Mood and anxiety disorders affect many older adults
Rates of mood and anxiety disorders appear to decline with age but the conditions remain common in older adults, especially women, according to a report in the May issue of Archives of General Psychiatry.
"Knowledge of the prevalence of mood and anxiety disorders and co-existing mood-anxiety disorder in older community-dwelling adults is important; these are hidden and undertreated but treatable disorders associated with poor health outcomes," the authors write as background information in the article.
Amy L. Byers, Ph.D., M.P.H., of the University of California, San Francisco, and San Francisco Veterans Affairs Medical Center, and colleagues determined nationally representative estimates of mood, anxiety and combined mood and anxiety disorders using a sample of 2,575 survey participants age 55 and older. Of these, 43 percent were ages 55 to 64; 32 percent, 65 to 74 years; 20 percent, 75 to 84 years; and 5 percent, 85 years or older.
A total of 5 percent of participants had a mood disorder, including major depressive disorder or bipolar disorder, within the previous year. Rates of anxiety disorders—such as panic disorder, agoraphobia, other phobias, generalized anxiety disorder and posttraumatic stress disorder—were 12 percent overall. About 3 percent had co-occurring mood and anxiety disorders.
Prevalence of all the conditions declined with age. When comparing persons age 55 to 64 with those age 85 and older, 7.6 percent vs. 2.4 percent had mood disorders, 16.6 percent vs. 8.1 percent had anxiety disorders, and 4.8 percent vs. 0 percent had both conditions.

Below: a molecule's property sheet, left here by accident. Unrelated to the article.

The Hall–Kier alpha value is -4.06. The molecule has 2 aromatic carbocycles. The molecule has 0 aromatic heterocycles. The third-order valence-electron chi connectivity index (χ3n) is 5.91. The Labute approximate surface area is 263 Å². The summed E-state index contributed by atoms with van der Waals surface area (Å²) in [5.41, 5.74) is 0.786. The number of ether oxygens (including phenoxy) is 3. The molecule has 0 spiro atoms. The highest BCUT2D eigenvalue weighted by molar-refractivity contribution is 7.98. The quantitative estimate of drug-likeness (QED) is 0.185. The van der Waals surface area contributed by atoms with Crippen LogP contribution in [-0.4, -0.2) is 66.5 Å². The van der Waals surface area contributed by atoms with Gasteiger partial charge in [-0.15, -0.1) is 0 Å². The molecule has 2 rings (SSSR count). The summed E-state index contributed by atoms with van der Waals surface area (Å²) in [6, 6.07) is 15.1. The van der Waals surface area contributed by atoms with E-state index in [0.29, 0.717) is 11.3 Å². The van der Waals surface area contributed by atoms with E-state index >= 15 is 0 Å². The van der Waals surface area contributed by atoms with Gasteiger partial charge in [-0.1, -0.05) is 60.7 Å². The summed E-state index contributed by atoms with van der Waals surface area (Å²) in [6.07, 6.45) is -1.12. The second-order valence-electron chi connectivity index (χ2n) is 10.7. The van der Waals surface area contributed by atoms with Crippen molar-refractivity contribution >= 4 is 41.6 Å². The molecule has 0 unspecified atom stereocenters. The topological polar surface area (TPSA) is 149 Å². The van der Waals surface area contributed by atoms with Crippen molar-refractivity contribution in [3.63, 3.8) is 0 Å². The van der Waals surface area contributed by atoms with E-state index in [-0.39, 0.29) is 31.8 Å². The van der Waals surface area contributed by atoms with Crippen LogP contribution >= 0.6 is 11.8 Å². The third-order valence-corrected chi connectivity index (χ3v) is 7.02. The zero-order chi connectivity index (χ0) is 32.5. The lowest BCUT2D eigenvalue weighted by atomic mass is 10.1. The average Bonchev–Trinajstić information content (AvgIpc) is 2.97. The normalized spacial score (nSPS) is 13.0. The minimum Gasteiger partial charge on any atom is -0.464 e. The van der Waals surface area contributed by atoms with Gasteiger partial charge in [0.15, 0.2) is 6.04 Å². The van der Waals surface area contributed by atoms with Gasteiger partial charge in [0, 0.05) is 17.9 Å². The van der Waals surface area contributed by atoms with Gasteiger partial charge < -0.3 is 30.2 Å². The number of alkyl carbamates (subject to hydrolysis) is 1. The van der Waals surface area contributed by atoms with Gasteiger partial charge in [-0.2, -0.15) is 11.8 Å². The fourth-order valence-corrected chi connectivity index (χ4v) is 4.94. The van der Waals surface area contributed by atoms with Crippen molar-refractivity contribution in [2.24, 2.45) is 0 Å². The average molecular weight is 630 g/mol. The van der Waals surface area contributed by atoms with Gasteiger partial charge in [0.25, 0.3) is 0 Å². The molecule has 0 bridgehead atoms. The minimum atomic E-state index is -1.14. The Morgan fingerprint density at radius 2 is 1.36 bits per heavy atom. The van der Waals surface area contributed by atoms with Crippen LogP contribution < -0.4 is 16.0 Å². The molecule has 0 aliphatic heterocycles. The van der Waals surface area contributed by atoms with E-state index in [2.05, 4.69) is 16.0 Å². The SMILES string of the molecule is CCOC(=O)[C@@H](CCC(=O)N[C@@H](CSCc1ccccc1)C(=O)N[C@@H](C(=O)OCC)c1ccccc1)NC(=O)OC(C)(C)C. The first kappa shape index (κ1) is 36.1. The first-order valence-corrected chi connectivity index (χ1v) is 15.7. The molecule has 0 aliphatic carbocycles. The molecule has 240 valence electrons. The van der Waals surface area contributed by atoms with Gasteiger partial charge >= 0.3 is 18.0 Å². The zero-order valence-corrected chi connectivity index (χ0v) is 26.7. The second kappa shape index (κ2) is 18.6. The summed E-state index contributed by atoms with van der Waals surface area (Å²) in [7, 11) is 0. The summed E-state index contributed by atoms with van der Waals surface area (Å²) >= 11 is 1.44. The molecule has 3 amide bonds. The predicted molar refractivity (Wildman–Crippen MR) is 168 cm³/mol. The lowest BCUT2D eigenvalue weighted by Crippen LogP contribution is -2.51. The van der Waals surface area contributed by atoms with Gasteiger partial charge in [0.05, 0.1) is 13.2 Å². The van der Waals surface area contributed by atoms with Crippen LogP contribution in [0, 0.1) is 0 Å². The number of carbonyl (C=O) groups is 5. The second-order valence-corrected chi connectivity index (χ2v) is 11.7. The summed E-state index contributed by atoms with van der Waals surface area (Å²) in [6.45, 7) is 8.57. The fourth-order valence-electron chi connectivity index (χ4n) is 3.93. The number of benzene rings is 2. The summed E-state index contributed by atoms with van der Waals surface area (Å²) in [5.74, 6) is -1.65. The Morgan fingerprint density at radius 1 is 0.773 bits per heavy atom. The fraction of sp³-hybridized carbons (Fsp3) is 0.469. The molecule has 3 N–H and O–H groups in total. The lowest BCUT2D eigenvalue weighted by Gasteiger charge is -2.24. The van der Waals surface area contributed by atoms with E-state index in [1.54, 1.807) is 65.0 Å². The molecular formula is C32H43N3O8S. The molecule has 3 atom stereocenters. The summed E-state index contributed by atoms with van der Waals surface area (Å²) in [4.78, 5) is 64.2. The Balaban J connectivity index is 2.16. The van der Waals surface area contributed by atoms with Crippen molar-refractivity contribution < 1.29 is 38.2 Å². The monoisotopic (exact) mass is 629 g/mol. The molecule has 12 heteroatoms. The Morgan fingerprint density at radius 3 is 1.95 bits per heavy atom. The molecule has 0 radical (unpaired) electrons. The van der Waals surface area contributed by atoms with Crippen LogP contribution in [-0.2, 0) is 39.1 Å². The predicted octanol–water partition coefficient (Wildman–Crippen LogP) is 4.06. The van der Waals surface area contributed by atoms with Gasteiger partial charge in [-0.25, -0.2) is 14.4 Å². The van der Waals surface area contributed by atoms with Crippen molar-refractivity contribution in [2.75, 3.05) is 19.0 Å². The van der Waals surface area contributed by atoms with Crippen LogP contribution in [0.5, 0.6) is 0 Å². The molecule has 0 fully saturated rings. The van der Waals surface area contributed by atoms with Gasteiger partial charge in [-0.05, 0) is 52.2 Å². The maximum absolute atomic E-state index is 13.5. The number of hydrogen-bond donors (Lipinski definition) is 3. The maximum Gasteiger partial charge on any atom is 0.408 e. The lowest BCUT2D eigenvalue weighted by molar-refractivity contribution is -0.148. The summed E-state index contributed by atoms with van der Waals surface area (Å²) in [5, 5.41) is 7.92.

Women were more likely to have any of the disorders than men; 6.4 percent of women and 3 percent of men had mood disorders, 14.7 percent of women and 7.6 percent of men had anxiety disorders, and 3.7 of women and 1.6 percent of men had both.
"The study of nationally representative samples provides evidence for research and policy planning that helps to define community-based priorities for future psychiatric research," the authors write. "The findings of this study emphasize the importance of individual and co-existing mood and anxiety disorders when studying older adults, even the oldest cohorts. Further study of risk factors, course and severity is needed to target intervention, prevention and health care needs."
"Given the rapid aging of the U.S. population, the potential public health burden of late-life mental health disorders will likely grow as well, suggesting the importance of continued epidemiologic monitoring of the mental health status of the young-old, mid-old, old-old and oldest-old cohorts," they conclude.